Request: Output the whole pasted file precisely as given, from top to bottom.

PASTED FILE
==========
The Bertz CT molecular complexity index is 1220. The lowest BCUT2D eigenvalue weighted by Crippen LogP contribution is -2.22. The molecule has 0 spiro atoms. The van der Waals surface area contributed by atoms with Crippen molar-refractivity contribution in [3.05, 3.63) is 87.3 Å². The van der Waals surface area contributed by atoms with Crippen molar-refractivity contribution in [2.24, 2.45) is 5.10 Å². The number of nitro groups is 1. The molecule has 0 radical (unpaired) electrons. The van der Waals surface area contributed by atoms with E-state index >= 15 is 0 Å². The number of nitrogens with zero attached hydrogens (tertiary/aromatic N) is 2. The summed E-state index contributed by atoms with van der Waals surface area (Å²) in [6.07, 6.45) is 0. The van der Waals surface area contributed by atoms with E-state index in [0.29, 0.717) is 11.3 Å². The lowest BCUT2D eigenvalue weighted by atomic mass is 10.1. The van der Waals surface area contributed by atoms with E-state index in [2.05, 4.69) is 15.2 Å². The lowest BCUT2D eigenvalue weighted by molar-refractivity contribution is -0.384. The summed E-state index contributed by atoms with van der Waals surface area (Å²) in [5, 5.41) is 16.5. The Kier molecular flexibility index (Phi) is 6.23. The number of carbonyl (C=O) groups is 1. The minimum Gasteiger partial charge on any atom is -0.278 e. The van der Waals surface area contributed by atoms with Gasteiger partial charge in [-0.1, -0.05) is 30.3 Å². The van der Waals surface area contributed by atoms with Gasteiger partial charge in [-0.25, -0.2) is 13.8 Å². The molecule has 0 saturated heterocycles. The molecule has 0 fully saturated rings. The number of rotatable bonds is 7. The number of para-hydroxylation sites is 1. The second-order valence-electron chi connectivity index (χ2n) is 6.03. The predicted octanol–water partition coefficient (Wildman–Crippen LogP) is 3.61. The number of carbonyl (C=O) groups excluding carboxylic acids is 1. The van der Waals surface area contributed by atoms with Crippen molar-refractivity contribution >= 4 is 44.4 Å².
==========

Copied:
The Bertz CT molecular complexity index is 1220. The lowest BCUT2D eigenvalue weighted by Crippen LogP contribution is -2.22. The molecule has 0 spiro atoms. The van der Waals surface area contributed by atoms with Crippen molar-refractivity contribution in [3.05, 3.63) is 87.3 Å². The van der Waals surface area contributed by atoms with Crippen molar-refractivity contribution in [2.24, 2.45) is 5.10 Å². The number of nitro groups is 1. The molecule has 0 radical (unpaired) electrons. The van der Waals surface area contributed by atoms with E-state index >= 15 is 0 Å². The number of nitrogens with zero attached hydrogens (tertiary/aromatic N) is 2. The summed E-state index contributed by atoms with van der Waals surface area (Å²) in [6.07, 6.45) is 0. The van der Waals surface area contributed by atoms with E-state index in [0.29, 0.717) is 11.3 Å². The lowest BCUT2D eigenvalue weighted by atomic mass is 10.1. The van der Waals surface area contributed by atoms with E-state index in [2.05, 4.69) is 15.2 Å². The lowest BCUT2D eigenvalue weighted by molar-refractivity contribution is -0.384. The summed E-state index contributed by atoms with van der Waals surface area (Å²) in [5, 5.41) is 16.5. The Kier molecular flexibility index (Phi) is 6.23. The number of carbonyl (C=O) groups is 1. The minimum Gasteiger partial charge on any atom is -0.278 e. The van der Waals surface area contributed by atoms with Gasteiger partial charge in [-0.1, -0.05) is 30.3 Å². The van der Waals surface area contributed by atoms with Gasteiger partial charge in [-0.25, -0.2) is 13.8 Å². The molecule has 0 saturated heterocycles. The molecule has 0 fully saturated rings. The number of rotatable bonds is 7. The number of para-hydroxylation sites is 1. The second-order valence-electron chi connectivity index (χ2n) is 6.03. The predicted octanol–water partition coefficient (Wildman–Crippen LogP) is 3.61. The number of carbonyl (C=O) groups excluding carboxylic acids is 1. The van der Waals surface area contributed by atoms with Crippen molar-refractivity contribution >= 4 is 44.4 Å².